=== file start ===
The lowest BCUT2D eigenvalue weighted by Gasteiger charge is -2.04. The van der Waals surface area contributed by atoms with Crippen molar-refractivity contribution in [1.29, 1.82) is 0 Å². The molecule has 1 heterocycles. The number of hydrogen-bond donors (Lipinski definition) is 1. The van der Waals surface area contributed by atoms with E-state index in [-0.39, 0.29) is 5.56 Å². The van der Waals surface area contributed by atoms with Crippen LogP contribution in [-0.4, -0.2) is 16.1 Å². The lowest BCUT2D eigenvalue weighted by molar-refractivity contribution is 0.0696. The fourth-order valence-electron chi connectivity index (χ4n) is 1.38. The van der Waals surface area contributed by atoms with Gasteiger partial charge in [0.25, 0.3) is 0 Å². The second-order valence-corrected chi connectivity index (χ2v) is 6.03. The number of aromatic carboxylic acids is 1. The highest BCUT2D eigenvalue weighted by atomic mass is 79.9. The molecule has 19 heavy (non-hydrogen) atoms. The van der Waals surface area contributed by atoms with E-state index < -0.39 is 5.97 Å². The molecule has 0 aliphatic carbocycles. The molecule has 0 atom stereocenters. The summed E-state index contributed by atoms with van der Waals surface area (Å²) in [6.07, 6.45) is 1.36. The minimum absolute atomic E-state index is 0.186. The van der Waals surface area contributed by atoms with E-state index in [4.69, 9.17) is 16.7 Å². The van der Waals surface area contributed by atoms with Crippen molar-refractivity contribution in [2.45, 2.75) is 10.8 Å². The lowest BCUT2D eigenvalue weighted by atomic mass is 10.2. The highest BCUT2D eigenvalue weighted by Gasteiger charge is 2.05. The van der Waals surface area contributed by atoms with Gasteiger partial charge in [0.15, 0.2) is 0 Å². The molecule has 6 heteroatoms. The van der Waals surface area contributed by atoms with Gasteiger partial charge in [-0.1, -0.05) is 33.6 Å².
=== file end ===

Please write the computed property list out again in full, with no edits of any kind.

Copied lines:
The lowest BCUT2D eigenvalue weighted by Gasteiger charge is -2.04. The van der Waals surface area contributed by atoms with Crippen molar-refractivity contribution in [1.29, 1.82) is 0 Å². The molecule has 1 heterocycles. The number of hydrogen-bond donors (Lipinski definition) is 1. The van der Waals surface area contributed by atoms with E-state index in [-0.39, 0.29) is 5.56 Å². The van der Waals surface area contributed by atoms with Crippen LogP contribution in [-0.4, -0.2) is 16.1 Å². The lowest BCUT2D eigenvalue weighted by molar-refractivity contribution is 0.0696. The fourth-order valence-electron chi connectivity index (χ4n) is 1.38. The van der Waals surface area contributed by atoms with Gasteiger partial charge in [0.25, 0.3) is 0 Å². The second-order valence-corrected chi connectivity index (χ2v) is 6.03. The number of aromatic carboxylic acids is 1. The highest BCUT2D eigenvalue weighted by atomic mass is 79.9. The molecule has 19 heavy (non-hydrogen) atoms. The van der Waals surface area contributed by atoms with E-state index < -0.39 is 5.97 Å². The molecule has 0 aliphatic carbocycles. The molecule has 0 atom stereocenters. The summed E-state index contributed by atoms with van der Waals surface area (Å²) in [6.07, 6.45) is 1.36. The minimum absolute atomic E-state index is 0.186. The van der Waals surface area contributed by atoms with E-state index in [4.69, 9.17) is 16.7 Å². The van der Waals surface area contributed by atoms with Crippen molar-refractivity contribution in [2.45, 2.75) is 10.8 Å². The lowest BCUT2D eigenvalue weighted by atomic mass is 10.2. The highest BCUT2D eigenvalue weighted by Gasteiger charge is 2.05. The van der Waals surface area contributed by atoms with Gasteiger partial charge in [0.15, 0.2) is 0 Å². The molecule has 6 heteroatoms. The van der Waals surface area contributed by atoms with Gasteiger partial charge in [-0.1, -0.05) is 33.6 Å².